Looking back on my Peace Corps years, after the tragic deaths of my son and Cuban foster son and so many years of juggling the needs of my family as a single parent with work obligations and volunteer duties, being in rural Honduras served as a retreat and a respite. Some folks may seek peace in an ashram or a monastery, but I was able to get away from it all by just leading a simple life in a Honduran village. No wonder that I was willing to extend my Peace Corps service for more than a year while many other volunteers went home early or left immediately after completing their 27-month term.

According to the Economist cover story for Nov. 24-30, 2018, global suicide rates are falling, rising only in the US, where half of suicides are carried out with guns. Since suicide is often an impulsive act, easy gun availability makes it lethal.

In the same issue, US birthrates are falling below replacement, approaching low European and Japanese levels. The availability of effective contraception is certainly a factor, as is the greater participation of women in the workforce. Birthrates for Hispanic women are the only sector approaching replacement, but even those have begun falling. All the more reason why our country, as well as Europe and Japan, should welcome more immigrants. 

Saturday, December 1, 2018

Thanksgiving Here & Abroad, World AIDS Day, Pending Anniversary of Son Andrew’s Death, Daughter Melanie’s Birthday, Camp Fire, Trump Again & Again (alas still with us!), Canadian Diplomats Targeted by Sonic Attacks in Cuba, Refugees & Migrants

Here is my friend Priscila with her 2 sons on Thanksgiving morning at McDonald’s, of all places, the only local breakfast venue we could find that was open.



I had a wonderful dinner that evening with my daughter Melanie, my only child living here in DC.

Here’s something about Honduras regarding the migrant caravan. Who really are the “very bad hombres” whom Trump has referred to in relation to the migrants? I’ve been asking folks in Honduras about this allegation.  "Caravan Refugees Fled Honduras —Where the President's Brother is an Alleged Cartel Kingpin" https://thebea.st/2ztINaX?via=ios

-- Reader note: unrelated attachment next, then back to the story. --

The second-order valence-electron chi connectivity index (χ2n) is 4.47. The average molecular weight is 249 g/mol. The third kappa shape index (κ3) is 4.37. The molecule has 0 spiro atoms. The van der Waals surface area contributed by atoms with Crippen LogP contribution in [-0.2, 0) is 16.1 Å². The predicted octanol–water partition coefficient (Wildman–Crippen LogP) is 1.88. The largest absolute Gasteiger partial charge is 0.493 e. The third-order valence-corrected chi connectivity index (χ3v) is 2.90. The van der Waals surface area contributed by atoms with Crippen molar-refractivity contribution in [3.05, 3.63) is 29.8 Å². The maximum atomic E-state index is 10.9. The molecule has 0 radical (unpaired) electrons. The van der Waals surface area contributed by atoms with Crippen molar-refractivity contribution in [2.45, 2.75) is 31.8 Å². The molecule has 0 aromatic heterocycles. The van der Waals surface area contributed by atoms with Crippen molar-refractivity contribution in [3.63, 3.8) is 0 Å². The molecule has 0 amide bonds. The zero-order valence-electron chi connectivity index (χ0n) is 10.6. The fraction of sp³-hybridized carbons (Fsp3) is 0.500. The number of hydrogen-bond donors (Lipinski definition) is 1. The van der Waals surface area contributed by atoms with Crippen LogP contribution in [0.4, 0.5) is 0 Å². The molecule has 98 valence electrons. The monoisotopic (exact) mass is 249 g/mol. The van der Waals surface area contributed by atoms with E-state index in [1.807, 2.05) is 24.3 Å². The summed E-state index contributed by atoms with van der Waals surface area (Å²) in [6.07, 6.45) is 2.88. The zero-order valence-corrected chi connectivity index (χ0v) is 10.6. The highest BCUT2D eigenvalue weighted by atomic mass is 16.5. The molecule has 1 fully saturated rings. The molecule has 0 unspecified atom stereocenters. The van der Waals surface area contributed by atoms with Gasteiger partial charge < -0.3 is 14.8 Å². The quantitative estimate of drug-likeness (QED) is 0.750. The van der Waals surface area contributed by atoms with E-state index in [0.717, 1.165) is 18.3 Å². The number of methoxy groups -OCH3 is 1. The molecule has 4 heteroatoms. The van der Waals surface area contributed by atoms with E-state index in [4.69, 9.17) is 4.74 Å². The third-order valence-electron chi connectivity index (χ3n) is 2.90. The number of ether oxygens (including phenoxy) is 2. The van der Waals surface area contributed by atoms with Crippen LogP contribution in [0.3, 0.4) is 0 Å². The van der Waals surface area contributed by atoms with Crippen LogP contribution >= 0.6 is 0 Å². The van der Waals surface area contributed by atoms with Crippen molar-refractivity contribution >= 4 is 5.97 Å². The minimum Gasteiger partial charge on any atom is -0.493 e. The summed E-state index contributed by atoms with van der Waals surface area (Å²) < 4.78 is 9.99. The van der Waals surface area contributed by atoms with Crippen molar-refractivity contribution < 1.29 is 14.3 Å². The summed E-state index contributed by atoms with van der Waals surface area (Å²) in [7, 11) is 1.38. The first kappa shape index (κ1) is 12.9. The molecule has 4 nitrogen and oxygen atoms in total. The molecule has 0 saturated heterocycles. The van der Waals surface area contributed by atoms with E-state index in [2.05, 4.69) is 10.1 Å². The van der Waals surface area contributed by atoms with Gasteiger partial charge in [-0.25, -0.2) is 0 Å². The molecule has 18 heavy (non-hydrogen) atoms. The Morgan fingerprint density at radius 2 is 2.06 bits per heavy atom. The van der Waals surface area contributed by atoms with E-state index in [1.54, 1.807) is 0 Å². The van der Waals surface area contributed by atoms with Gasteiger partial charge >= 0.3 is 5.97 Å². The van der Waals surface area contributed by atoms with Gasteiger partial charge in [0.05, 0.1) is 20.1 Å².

Central American migrants being sprayed with tear gas reminded me of my own experience. While tear gas may be less harmful than bullets, it is hardly benign. I was caught with a crowd demonstrating against Pinochet while an election observer in Chile in 1988. We all experienced eye irritation and searing of our throats and lungs, all of us gasping and choking as we fled.

On Thanksgiving, the Donald, quite typically, gave thanks for himself for being such an outstanding president. Was he joking or just acting out a parody of himself? GW Bush, under the spell of Cheney and other wayward advisers, did some very dumb and harmful things, but also did, or at least tried to do, a few good things, like immigration reform (unsuccessfully). But it’s hard to say anything good at all about Trump so far, two years in. Of course, “good” and “bad” are subjective categories about which there will always be disagreement. However, in a democracy, the definition of such terms should rest with the majority, while under Trump, only a minority really consider him a “good” president and a majority consider him decidedly “bad”. He’s had enough time and opportunity to show his good side, if he has one. We like to think that humankind is making progress, but under Trump, the world has been backsliding. Even US life expectancy has fallen slightly. So now the task is to get rid of Trump and start to undo the damage.

Today is World AIDS Day, which I used to celebrate in Honduras with the aid of young people marching along with an AIDS banner that we had made and putting on outdoor skits about avoiding sex or using condoms or getting tested if they were pregnant (a teenage girl with a pillow under her shirt).

Yet, I agree with House Democrats who want to go slow in opposing and investigating Trump to avoid arousing his supporters, both in Congress and among the public, and to tamp down the already fierce partisan divide. They should offer an olive branch and try to find areas of agreement with Trump, even as he remains in fighting mode. How about building a very short section of “The Wall” just to give him something to brag about and stand next to for photo-ops?  Trump is vulnerable to manipulation by actors both foreign and domestic, even within his inner circle, especially if they seem to praise him.

Thanksgiving just past has put me in mind of Thanksgiving holidays that I have celebrated in other countries, including in Colombia as a teenager, in Romania on a mission on behalf of institutionalized children, and later as Peace Corps volunteer in Honduras.  Of course, Thanksgiving is not a holiday elsewhere, except in Canada at an earlier date, nor are turkeys normally eaten elsewhere, being an American bird. So it’s always a special task to find a Thanksgiving turkey in other countries and, in my experience, they are usually tough and boney and forget about cranberry sauce. Still, there is a special camaraderie in celebrating the holiday with just a few kindred souls and in making the effort to try to duplicate the holiday back home.